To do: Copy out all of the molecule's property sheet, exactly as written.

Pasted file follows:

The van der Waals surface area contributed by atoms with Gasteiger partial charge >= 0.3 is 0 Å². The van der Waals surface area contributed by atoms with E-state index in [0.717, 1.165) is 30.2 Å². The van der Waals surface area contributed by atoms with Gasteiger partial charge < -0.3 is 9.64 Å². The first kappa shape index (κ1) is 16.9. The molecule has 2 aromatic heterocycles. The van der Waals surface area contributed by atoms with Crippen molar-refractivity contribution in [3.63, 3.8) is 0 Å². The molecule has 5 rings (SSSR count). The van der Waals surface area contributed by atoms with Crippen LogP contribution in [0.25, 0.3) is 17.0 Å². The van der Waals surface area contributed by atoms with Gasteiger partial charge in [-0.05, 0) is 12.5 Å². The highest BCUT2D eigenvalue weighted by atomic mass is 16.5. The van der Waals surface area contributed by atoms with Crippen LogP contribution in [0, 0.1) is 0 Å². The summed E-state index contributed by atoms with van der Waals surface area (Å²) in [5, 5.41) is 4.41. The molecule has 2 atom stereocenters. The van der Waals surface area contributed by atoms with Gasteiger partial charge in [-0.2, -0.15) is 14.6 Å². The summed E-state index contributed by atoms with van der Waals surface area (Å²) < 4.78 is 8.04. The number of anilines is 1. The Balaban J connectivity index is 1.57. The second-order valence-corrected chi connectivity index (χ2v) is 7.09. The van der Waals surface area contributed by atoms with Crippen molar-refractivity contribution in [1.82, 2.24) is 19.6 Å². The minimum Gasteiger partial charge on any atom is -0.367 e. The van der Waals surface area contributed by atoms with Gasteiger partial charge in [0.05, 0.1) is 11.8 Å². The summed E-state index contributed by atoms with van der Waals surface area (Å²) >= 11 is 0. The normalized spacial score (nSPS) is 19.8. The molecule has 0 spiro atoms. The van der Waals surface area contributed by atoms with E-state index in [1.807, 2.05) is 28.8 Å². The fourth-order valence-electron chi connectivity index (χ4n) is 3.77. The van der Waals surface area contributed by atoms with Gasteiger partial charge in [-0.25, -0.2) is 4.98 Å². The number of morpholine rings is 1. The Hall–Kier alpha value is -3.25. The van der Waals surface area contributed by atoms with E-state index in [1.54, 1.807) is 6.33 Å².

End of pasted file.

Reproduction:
The van der Waals surface area contributed by atoms with Gasteiger partial charge >= 0.3 is 0 Å². The van der Waals surface area contributed by atoms with E-state index in [0.717, 1.165) is 30.2 Å². The van der Waals surface area contributed by atoms with Gasteiger partial charge < -0.3 is 9.64 Å². The first kappa shape index (κ1) is 16.9. The molecule has 2 aromatic heterocycles. The van der Waals surface area contributed by atoms with Crippen molar-refractivity contribution in [3.63, 3.8) is 0 Å². The molecule has 5 rings (SSSR count). The van der Waals surface area contributed by atoms with Crippen LogP contribution in [0.25, 0.3) is 17.0 Å². The van der Waals surface area contributed by atoms with Gasteiger partial charge in [-0.05, 0) is 12.5 Å². The highest BCUT2D eigenvalue weighted by atomic mass is 16.5. The van der Waals surface area contributed by atoms with Crippen LogP contribution in [0, 0.1) is 0 Å². The summed E-state index contributed by atoms with van der Waals surface area (Å²) in [5, 5.41) is 4.41. The molecule has 2 atom stereocenters. The van der Waals surface area contributed by atoms with Gasteiger partial charge in [-0.2, -0.15) is 14.6 Å². The summed E-state index contributed by atoms with van der Waals surface area (Å²) < 4.78 is 8.04. The number of anilines is 1. The Balaban J connectivity index is 1.57. The second-order valence-corrected chi connectivity index (χ2v) is 7.09. The van der Waals surface area contributed by atoms with Crippen molar-refractivity contribution in [1.82, 2.24) is 19.6 Å². The minimum Gasteiger partial charge on any atom is -0.367 e. The van der Waals surface area contributed by atoms with Gasteiger partial charge in [0.05, 0.1) is 11.8 Å². The summed E-state index contributed by atoms with van der Waals surface area (Å²) >= 11 is 0. The normalized spacial score (nSPS) is 19.8. The molecule has 0 spiro atoms. The van der Waals surface area contributed by atoms with E-state index in [1.807, 2.05) is 28.8 Å². The fourth-order valence-electron chi connectivity index (χ4n) is 3.77. The van der Waals surface area contributed by atoms with Gasteiger partial charge in [-0.25, -0.2) is 4.98 Å². The number of morpholine rings is 1. The Hall–Kier alpha value is -3.25. The van der Waals surface area contributed by atoms with E-state index in [1.54, 1.807) is 6.33 Å².